Human Robot Interaction

Research Vision

Our focus is on the interaction of humans and autonomous systems that move in shared physical spaces. The particular scenarios that instantiate this general theme address autonomous transport vehicles in industrial environments and shared autonomy for telemanipulation. In particular, the mutual recognition of actions and intentions between humans and the autonomous systems they interact with is absolutely crucial to ensure safety as well public acceptance of such technologies. Robots must be able to communicate intentions clearly understandable to humans in order to become a reliable, agile and adaptable co-worker.

Notable Results

Spatial Augmented Reality (SAR)

One point of interest is the intention communication of mobile robots operating in industrial scenarios. Freely navigating autonomous vehicles can appear unpredictable to human workers and thus cause stress and render joint use of the available space inefficient. We address this issue via on-board intention projection on the shared floor space for communication from robot to human. To this end, we equipped a research prototype of a robotic fork-lift with a LED projector to visualize internal state information and intents. The robot’s ability to communicate its intentions was evaluated in realistic situations where test subjects meet the robotic forklift. Our results show that already adding simple information, such as the trajectory and the space to be occupied by the robot in the near future, is able to effectively improve human response to the robot.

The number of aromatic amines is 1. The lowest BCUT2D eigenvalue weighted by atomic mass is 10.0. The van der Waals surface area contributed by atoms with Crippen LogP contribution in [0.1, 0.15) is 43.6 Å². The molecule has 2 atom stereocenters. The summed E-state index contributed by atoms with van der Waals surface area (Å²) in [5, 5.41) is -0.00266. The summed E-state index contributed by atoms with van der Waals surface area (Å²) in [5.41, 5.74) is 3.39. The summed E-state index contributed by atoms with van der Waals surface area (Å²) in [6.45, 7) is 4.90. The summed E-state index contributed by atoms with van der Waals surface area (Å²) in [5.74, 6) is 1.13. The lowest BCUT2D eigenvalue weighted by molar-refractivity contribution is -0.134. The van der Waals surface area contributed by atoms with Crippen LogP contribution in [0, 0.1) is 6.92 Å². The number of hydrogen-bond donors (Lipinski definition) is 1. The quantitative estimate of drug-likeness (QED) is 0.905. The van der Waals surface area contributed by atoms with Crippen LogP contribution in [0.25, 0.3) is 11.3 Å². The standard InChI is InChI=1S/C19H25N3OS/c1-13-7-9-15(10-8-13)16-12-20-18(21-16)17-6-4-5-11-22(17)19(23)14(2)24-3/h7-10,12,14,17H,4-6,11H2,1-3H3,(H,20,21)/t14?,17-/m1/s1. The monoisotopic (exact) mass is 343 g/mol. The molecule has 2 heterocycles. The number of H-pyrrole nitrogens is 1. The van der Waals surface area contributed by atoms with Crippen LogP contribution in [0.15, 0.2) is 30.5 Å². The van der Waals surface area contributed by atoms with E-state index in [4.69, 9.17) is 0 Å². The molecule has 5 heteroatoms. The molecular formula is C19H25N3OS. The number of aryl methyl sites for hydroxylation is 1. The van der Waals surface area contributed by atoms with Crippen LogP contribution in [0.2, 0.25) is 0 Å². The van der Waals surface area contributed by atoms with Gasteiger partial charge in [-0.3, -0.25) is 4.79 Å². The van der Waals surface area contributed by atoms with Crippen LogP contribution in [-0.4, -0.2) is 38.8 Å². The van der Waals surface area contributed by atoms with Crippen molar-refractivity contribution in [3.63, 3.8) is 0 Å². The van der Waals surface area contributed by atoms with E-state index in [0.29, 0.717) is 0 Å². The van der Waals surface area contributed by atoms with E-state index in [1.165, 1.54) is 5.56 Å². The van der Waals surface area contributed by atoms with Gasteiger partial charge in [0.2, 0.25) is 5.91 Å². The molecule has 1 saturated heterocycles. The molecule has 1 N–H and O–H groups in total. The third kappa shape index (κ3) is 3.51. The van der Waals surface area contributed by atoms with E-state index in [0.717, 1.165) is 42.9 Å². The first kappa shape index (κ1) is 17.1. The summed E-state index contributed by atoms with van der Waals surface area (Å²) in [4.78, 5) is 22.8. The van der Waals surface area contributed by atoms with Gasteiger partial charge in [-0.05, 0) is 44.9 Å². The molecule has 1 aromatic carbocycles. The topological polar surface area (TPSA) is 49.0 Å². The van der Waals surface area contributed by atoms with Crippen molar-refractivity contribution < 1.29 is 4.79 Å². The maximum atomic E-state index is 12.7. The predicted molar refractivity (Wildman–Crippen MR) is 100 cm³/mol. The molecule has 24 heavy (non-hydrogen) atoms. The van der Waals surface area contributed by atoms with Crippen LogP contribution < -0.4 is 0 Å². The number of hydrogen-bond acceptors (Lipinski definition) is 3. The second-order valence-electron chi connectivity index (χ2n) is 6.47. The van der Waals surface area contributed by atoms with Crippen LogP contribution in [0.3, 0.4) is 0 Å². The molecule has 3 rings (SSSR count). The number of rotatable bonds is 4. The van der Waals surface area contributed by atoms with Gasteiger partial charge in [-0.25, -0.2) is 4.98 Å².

Eye Tracking

Our research showed that the SAR projection pattern influences the gaze of humans in the vicinity of the robot. Interestingly this does not seem to have an effect on the trajectories chosen by these humans. With our combination of eye tracking and path data analysis, it becomes evident that the projection does influence the humans attention, but not enough to change their walking behavior in the chosen scenario.

Shared Autonomy in Telemanipulation

Emerging factory scenarios that require the ability to effectively collaborate with human workers need to address a new class of problems that extend beyond robot co-workers but also consider a rich collaborative scenario. Such scenarios require robots capable of supporting humans not only for increased efficiency and reliability of processes, but also to support flexible task configurations with high levels of safety. In the MRO lab we developed a framework for real-time robot motion synthesis and control, which enables the definition of behaviors/tasks at different levels of specificity. The devised framework implements a transparent mapping of high-level user-space desiderata (such as, e. g., desired motions, stiffness behavior or exerted forces) to low-level actuator commands. This research direction will enable a new mode of robot control from a user perspective: allowing operators to specify desired robot behaviours at different levels of abstraction. We exploit these capabilities to ease the cognitive load on the tele-operator by delegating some responsibilities (e. g., obstacle avoidance, gripper alignment …) to the motion controller.

Active Projects

Key People